My Sunday morning began with a message from a Kaspersky Daily editor: “Denis, a while back you wrote about developmental games for children. That post of yours is a bit out of date now, but the topic is more relevant than ever, with millions of families trying to coexist in self-isolation. How about a new one?”
One of the surprises of social distancing * for my family has been the blurring of certain boundaries. Workdays and weekends look about the same, but something new has emerged: a sort of hybrid time. We maintain our learning and working duties, but we also have a lot of time that used to get eaten by commuting and other travel-related tasks.
More than four years have elapsed since my last list of what I’ll call games with benefits. Educators have developed new theories and methods of instruction, and developers have released new apps. My kids have grown up some, and we have some new ones as well.
But my attitude toward computer games hasn’t changed. Electronic games are here to stay, so to disavow them would be to deny reality — and to saddle our children with a real strategic disadvantage for the future.
When it comes to games, I think resistance is futile, but it’s better to take the lead and manage the process than to throw up our hands. We can use fun apps and games to help kids learn what computers are for, demonstrating that technology serves us — and not the other way around).
Of course, any parent will tell you that forbidden fruit tastes the sweetest. How you choose to introduce and manage your kids’ gaming is, well, your choice. We have found, however, that kids’ digital activities need some measure of control. As in the adult world, issues of addiction, asociality, and potential stranger danger abound. So, taste that fruit together, but keep in mind time and other limits! Some elements to consider are game genres, person-to-person interaction, and of course the basics of our relationships with smart devices (including cybersecurity rules).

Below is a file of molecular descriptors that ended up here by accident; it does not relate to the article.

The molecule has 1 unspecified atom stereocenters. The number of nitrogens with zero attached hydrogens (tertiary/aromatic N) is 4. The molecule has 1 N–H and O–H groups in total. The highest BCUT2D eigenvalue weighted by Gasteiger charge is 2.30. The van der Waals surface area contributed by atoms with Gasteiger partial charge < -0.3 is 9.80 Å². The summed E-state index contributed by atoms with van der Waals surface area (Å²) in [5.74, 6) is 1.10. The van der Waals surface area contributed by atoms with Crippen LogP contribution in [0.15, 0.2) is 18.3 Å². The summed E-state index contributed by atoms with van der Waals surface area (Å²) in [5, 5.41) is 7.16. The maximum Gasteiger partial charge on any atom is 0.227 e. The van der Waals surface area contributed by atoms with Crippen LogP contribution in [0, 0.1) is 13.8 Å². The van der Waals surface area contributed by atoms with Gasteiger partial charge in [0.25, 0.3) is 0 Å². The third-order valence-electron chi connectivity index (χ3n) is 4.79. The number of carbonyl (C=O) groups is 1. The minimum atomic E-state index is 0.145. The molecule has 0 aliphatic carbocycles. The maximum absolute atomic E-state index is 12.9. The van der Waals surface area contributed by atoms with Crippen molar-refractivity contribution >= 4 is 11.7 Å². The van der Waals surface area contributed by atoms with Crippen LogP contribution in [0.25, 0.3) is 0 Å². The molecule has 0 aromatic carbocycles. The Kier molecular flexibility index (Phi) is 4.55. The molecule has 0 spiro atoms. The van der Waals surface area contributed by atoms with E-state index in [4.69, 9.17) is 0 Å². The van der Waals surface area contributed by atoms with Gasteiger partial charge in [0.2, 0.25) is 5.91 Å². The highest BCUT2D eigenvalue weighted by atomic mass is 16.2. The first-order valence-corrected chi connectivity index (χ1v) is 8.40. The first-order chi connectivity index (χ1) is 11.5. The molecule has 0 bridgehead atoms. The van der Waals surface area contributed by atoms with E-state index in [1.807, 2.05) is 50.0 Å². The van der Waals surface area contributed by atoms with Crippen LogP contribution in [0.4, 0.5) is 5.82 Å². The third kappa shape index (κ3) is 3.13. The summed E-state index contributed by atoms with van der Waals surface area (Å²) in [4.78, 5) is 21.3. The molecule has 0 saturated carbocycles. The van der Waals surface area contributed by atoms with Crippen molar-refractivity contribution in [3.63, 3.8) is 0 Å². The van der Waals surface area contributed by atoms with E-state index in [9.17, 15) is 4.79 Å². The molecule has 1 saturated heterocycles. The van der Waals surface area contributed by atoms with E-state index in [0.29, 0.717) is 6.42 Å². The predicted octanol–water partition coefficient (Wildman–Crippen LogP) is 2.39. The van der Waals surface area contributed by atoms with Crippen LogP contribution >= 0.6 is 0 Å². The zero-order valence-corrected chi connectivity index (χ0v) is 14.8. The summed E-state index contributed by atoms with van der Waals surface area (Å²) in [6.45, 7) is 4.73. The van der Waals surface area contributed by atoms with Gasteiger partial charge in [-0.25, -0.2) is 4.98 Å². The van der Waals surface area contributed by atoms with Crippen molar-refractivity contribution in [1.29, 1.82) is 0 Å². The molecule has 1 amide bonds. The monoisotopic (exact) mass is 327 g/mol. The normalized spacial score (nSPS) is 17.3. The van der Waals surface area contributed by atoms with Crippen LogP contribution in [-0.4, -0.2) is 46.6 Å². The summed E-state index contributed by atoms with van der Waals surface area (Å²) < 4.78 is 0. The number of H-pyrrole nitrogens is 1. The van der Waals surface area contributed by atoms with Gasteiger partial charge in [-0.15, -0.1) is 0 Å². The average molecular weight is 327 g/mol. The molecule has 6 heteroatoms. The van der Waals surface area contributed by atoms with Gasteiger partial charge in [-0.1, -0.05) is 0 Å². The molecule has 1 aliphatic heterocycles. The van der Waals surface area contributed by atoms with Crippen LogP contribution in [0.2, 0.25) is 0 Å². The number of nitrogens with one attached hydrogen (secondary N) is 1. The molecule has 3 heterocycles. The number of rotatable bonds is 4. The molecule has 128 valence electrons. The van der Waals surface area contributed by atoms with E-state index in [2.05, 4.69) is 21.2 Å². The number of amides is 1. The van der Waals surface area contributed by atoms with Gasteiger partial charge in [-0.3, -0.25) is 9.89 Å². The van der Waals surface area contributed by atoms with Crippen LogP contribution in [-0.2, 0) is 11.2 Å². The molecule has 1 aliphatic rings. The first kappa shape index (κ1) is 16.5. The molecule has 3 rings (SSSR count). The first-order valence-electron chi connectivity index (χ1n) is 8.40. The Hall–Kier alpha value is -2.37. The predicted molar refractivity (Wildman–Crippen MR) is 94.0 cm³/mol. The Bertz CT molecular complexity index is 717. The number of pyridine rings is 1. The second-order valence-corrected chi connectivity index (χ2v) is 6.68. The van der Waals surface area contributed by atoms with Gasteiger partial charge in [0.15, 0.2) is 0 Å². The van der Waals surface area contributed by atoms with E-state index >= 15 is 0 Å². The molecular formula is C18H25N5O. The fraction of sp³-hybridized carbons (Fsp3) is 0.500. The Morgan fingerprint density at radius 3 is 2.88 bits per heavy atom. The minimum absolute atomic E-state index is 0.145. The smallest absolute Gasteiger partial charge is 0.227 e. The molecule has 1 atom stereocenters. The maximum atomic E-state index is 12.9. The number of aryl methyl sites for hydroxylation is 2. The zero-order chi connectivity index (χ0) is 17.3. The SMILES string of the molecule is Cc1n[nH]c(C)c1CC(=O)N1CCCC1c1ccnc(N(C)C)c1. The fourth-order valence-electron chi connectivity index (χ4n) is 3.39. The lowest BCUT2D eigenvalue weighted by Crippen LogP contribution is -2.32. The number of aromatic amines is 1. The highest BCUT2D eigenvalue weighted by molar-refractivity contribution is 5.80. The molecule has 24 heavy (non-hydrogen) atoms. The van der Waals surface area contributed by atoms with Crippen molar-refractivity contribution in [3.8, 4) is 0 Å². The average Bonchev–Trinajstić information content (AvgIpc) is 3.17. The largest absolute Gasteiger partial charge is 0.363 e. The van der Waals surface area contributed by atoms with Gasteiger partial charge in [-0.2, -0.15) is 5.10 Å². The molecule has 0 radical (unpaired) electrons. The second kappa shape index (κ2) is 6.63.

In busy times, giving your digital natives free rein can be a major temptation — you get time to relax, they get privacy and freedom in a terrain that’s deceptively welcoming to them. This current period of social distancing is your chance to spend some time blending your knowledge with theirs — safely.
Submitted for your approval are some of my kids’ favorite smart mobile games and really interesting educational apps that we’re all having a great time exploring together.
1. What’s inside?
How’d they make that thing? What about that one? How does that other thing work? Those and a million other natural science questions swarm in kids’ heads, routinely spilling out while you’re supposed to be working.
This series of fun and enlightenment apps by Learny Land aims to relieve the pressure:
- How Are Things Made? (Android, iOS)
- What’s in Space? (Android, iOS)
- May the Forces Be With You (iOS)
- What Were Dinosaurs Like? (Android, iOS)
- How does The Human Body Work? (Android, iOS)
2. Logic puzzles
Adults and children alike benefit from shaking up the ol’ gray matter. I have to confess: REBUS is my favorite diversion during flights. According to the makers, solving a rebus “will make a pleasant snap in your head.” More to the point, rebuses involve solving visual puzzles by making logical associations.
Some of the problems are tricky enough for days of pondering. Others crack open like peanuts, one after another. Together, they make for a great exercise to train outside-the-box and combinatorial thinking. For kids who aren’t quite ready for such challenges, the authors offer AZZL — though only for iOS.
3. Classic arcade games